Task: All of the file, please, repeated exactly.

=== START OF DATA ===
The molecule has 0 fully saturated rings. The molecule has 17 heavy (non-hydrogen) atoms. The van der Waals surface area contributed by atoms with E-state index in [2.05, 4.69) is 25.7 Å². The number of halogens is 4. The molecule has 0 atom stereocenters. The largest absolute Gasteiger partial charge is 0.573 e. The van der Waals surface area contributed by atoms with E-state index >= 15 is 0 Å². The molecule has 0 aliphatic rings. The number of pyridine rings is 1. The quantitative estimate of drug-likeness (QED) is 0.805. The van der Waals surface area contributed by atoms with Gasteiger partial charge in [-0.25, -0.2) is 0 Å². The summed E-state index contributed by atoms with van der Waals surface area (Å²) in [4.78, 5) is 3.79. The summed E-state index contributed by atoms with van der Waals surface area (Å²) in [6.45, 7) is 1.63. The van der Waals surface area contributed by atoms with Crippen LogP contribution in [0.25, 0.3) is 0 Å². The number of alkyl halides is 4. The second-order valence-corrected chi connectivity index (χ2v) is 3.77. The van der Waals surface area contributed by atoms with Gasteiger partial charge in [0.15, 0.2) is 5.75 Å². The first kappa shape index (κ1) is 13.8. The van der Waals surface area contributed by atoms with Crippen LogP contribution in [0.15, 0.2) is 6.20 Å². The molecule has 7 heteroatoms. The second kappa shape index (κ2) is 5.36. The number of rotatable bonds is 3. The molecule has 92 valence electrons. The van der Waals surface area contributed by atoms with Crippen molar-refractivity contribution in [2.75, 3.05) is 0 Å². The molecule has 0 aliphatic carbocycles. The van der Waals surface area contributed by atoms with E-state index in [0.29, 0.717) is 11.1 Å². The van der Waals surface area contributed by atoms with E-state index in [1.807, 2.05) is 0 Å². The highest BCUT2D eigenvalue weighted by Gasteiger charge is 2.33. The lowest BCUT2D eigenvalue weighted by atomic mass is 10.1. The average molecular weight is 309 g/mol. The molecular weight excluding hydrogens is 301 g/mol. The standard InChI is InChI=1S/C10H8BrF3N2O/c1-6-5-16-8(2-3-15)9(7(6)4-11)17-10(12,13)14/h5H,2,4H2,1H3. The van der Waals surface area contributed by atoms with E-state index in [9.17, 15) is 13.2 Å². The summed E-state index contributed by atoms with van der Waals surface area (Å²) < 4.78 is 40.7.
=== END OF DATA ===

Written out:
The molecule has 0 fully saturated rings. The molecule has 17 heavy (non-hydrogen) atoms. The van der Waals surface area contributed by atoms with E-state index in [2.05, 4.69) is 25.7 Å². The number of halogens is 4. The molecule has 0 atom stereocenters. The largest absolute Gasteiger partial charge is 0.573 e. The van der Waals surface area contributed by atoms with E-state index >= 15 is 0 Å². The molecule has 0 aliphatic rings. The number of pyridine rings is 1. The quantitative estimate of drug-likeness (QED) is 0.805. The van der Waals surface area contributed by atoms with Gasteiger partial charge in [-0.25, -0.2) is 0 Å². The summed E-state index contributed by atoms with van der Waals surface area (Å²) in [4.78, 5) is 3.79. The summed E-state index contributed by atoms with van der Waals surface area (Å²) in [6.45, 7) is 1.63. The van der Waals surface area contributed by atoms with Crippen LogP contribution in [0.25, 0.3) is 0 Å². The number of alkyl halides is 4. The second-order valence-corrected chi connectivity index (χ2v) is 3.77. The van der Waals surface area contributed by atoms with Gasteiger partial charge in [0.15, 0.2) is 5.75 Å². The first kappa shape index (κ1) is 13.8. The van der Waals surface area contributed by atoms with Crippen LogP contribution in [0.15, 0.2) is 6.20 Å². The molecule has 7 heteroatoms. The second kappa shape index (κ2) is 5.36. The number of rotatable bonds is 3. The molecule has 92 valence electrons. The van der Waals surface area contributed by atoms with Crippen molar-refractivity contribution in [2.75, 3.05) is 0 Å². The molecule has 0 aliphatic carbocycles. The van der Waals surface area contributed by atoms with E-state index in [0.29, 0.717) is 11.1 Å². The van der Waals surface area contributed by atoms with E-state index in [1.807, 2.05) is 0 Å². The highest BCUT2D eigenvalue weighted by Gasteiger charge is 2.33. The lowest BCUT2D eigenvalue weighted by atomic mass is 10.1. The average molecular weight is 309 g/mol. The molecular weight excluding hydrogens is 301 g/mol. The standard InChI is InChI=1S/C10H8BrF3N2O/c1-6-5-16-8(2-3-15)9(7(6)4-11)17-10(12,13)14/h5H,2,4H2,1H3. The van der Waals surface area contributed by atoms with E-state index in [9.17, 15) is 13.2 Å². The summed E-state index contributed by atoms with van der Waals surface area (Å²) < 4.78 is 40.7.